When a plane light wave interacts with a water drop the outgoing wave after a single internal reflection is curved. If the shape of the wave is somehow known then phase differences along it can be calculated and thus the intensity of the resulting rainbow and its supernumeraries. The English Astronomer Royal, George Biddell Airy (1801-1892), approximated the scattered wavefront shape with a cubic form and developed an analytic expression for the rainbow intensities in terms of what are now called Airy integrals or functions. Airy's theory gives satisfactory predictions of the observable features of white light rainbows(1) and is computationally very considerably faster than the exact predictions of Mie theory.AirySim precomputes and stores Airy functions for a whole range of arguments using an ascending series expansion(2). To compute a rainbow for a particular drop size, wavelength and refractive index(3), appropriate values of the Airy functions for each scattering angle are derived by interpolation of the stored values or, where necessary, additional direct computation. White light rainbows are obtained by repeating the calculation for closely spaced wavelengths between 380 and 700 nm and summing the intensities at each angle after weighting them by a spectral solar radiance(4).When simulations from non monodisperse droplets are required AirySim uses a droplet population function normally distributed in radius. All the above calculations have to be repeated for the different droplet radii and the intensities summed.Rainbows from the sun rather than plane parallel light are derived by convolving the angular intensities with a disk intensity function.Representation of colours is always problematic. AirySim uses the CIE and Bruton(5) colour models written for IRIS. Regrettably, AirySim is not available for download. The intentions were good bit I did not have the time to construct the necessary user friendly interface.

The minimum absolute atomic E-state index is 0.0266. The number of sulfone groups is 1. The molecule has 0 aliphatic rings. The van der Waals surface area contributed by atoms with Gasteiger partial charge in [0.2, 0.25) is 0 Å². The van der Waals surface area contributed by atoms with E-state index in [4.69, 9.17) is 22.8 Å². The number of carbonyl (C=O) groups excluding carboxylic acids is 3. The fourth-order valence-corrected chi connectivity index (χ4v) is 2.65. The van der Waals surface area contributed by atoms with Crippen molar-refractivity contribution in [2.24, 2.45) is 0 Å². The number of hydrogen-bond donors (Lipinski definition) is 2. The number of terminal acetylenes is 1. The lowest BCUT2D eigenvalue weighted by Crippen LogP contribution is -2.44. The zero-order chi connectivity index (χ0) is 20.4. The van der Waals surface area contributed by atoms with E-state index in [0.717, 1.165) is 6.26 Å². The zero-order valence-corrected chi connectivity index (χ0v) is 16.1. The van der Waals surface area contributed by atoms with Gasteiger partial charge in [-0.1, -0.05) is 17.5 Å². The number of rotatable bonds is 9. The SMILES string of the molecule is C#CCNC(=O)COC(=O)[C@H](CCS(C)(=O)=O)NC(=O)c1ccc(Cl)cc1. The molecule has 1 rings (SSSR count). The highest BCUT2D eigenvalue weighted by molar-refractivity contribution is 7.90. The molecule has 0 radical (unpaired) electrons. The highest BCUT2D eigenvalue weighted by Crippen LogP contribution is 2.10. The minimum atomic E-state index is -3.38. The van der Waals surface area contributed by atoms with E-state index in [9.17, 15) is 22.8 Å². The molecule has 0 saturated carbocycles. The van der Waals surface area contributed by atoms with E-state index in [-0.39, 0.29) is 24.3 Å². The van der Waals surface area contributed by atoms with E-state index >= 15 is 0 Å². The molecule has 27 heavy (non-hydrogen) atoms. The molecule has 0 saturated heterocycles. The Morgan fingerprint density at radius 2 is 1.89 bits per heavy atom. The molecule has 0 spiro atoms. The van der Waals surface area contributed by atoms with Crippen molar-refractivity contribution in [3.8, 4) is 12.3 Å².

(1) Lee, R. L., "Mie theory, Airy theory, and the natural rainbow," Applied Optics 37, 1506-1519 (1998).http://www.usna.edu/Users/oceano/raylee/papers/RLee_papers.html (2) Abramowitz M. & Stegun I.A., Handbook of Mathematical Functions, Dover. (3) Water refractive indices are from IAPWS (International Association for the Properties of Water and Steam) which are in turn based on P. Schiebener, J. Straub, J. M. H. L. Sengers, J. S. Gallagher, "Refractive index of water and steam as function of wavelength, temperature and density," J. Phys. Ch. R.,19, 677-717, (1990).(4) Spectral solar radiances were those used by Raymond Lee(1) and kindly supplied by him in detailed tabular form. (5) Dan Bruton of Stephen F. Austin State University, "Color Science", http://www.physics.sfasu.edu/astro/color.html
Note: this article has been automatically converted from the old site and may not appear as intended. You can find the original article here.
If you use any of the definitions, information, or data presented on Atmospheric Optics, please copy the link or reference below to properly credit us as the reference source. Thank you!
"Airy Rainbow Simulator". Atmospheric Optics. Accessed on March 1, 2024. https://atoptics.co.uk/blog/airy-rainbow-simulator/.
"Airy Rainbow Simulator". Atmospheric Optics, https://atoptics.co.uk/blog/airy-rainbow-simulator/. Accessed 1 March, 2024
Airy Rainbow Simulator. Atmospheric Optics. Retrieved from https://atoptics.co.uk/blog/airy-rainbow-simulator/.